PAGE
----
A New York federal district court ruled that portions of the U.S. Department of Labor’s (“DOL”) rules implementing the Families First Coronavirus Response Act (“FFCRA”) went beyond the DOL’s authority. The court vacated the “work-availability requirement,” the expansion of the definition of “health care provider,” intermittent leave requiring the employer’s consent, and certain documentation requirements outlined in the DOL’s rule.

In March 2020, Congress enacted the FFCRA in an effort to combat the economic fallout of the COVID-19 pandemic. FFCRA requires qualifying employers to offer up to two weeks of paid sick leave and up to 10 additional weeks of paid childcare leave to employees who are unable to work because of certain reasons related to the pandemic. The DOL issued regulations implementing the FFCRA statute, but the State of New York filed a lawsuit in federal court challenging four specific parts of the DOL rules. The federal court largely agreed with the State’s objections.

First, under the so-called “work-availability requirement,” the DOL rule excluded employees from receiving FFCRA benefits if their employers did not have work for them. Because the court determined that the “work-availability requirement” was not created by statute and the DOL did not otherwise have proper grounds for creating it, the court overturned that requirement.

Second, the court narrowed the DOL’s expansive definition of “health care providers.” Notably, “health care providers” are exempt from receiving FFCRA benefits.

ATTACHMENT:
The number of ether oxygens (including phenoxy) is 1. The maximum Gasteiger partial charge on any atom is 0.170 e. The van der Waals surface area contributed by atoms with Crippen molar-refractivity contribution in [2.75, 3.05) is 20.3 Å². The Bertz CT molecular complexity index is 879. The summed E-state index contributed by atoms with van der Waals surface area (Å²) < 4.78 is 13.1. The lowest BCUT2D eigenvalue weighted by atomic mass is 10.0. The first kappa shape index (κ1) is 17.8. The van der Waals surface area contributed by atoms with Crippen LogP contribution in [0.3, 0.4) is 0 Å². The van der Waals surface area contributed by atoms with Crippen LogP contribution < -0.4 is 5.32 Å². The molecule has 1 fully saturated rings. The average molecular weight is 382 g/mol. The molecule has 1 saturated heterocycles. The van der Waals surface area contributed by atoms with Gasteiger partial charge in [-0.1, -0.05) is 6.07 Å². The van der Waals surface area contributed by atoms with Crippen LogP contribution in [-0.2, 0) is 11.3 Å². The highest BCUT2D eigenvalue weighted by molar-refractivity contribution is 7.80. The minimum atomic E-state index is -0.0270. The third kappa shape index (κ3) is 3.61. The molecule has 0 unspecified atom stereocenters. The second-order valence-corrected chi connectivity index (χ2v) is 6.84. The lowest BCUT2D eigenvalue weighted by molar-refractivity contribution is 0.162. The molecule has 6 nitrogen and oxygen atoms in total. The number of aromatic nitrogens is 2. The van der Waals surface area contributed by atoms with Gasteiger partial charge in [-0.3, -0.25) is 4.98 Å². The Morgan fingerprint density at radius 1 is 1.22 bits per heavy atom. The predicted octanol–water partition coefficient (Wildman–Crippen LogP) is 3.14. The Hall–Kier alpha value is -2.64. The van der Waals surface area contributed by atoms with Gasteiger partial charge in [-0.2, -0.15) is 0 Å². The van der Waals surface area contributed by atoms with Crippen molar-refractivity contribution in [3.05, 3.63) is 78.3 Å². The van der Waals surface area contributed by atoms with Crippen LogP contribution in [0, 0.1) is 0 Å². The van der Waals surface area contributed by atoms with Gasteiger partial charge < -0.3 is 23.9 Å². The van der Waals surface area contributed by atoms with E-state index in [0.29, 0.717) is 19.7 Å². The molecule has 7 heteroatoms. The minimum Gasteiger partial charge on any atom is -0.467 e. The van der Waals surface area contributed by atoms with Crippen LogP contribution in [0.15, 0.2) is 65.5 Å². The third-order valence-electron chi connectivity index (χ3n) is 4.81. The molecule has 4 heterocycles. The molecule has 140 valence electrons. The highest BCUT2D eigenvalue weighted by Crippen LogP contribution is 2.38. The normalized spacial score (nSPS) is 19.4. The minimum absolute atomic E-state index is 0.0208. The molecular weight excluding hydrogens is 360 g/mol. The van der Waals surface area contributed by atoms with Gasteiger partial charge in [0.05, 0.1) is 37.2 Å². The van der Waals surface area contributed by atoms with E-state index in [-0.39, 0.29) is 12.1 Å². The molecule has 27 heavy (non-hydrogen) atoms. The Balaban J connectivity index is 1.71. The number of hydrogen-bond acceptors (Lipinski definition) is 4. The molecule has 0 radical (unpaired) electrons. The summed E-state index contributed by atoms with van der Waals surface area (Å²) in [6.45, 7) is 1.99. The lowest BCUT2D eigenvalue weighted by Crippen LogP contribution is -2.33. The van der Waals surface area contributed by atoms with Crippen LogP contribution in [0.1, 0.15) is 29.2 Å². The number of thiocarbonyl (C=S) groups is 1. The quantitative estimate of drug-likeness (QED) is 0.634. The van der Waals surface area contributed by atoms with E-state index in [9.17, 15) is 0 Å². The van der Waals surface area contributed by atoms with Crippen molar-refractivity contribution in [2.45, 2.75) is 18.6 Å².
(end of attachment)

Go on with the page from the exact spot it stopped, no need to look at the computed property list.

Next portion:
Third, the court split its decision on the rule requiring employer consent before an employee can use FFCRA leave intermittently. While the court upheld part of the DOL’s intermittent-leave rule, it invalidated the rule that required employer consent before FFCRA leave could be taken intermittently. As a result, although this is not an Illinois case, Illinois schools should consult with legal counsel before denying intermittent FFCRA leave requests. Relatedly, the DOL subsequently updated its guidance to address employees whose children are on a hybrid school schedule. Now, under that guidance, employees who require childcare leave under the FFCRA are entitled to take that leave on the days their children are home on remote-learning days, even if they are not consecutive days, regardless of the employer’s consent (unless the employee had a choice for full in-person instruction).

Finally, the court invalidated the DOL’s requirement that employees provide documentation before taking FFCRA leave. While the rule required employees to submit documentation indicating the reason for the leave, the duration of the requested leave, and, when relevant, the authority for the isolation or quarantine order qualifying them for the leave prior to taking FFCRA leave, the court ruled that employees cannot be required to submit the necessary documentation prior to their leave, particularly when their need for leave is unforeseeable. Thus, although schools can expect employees to provide prior notice of foreseeable leave, schools should consult legal counsel before denying leave on the basis of late notice.

Contact an attorney in our Labor/Personnel practice group with your FFCRA leave questions.


Source: New York v. U.S. Dept. of Labor, Case No. 20-cv-3020 (S.D.N.Y. Aug. 3, 2020)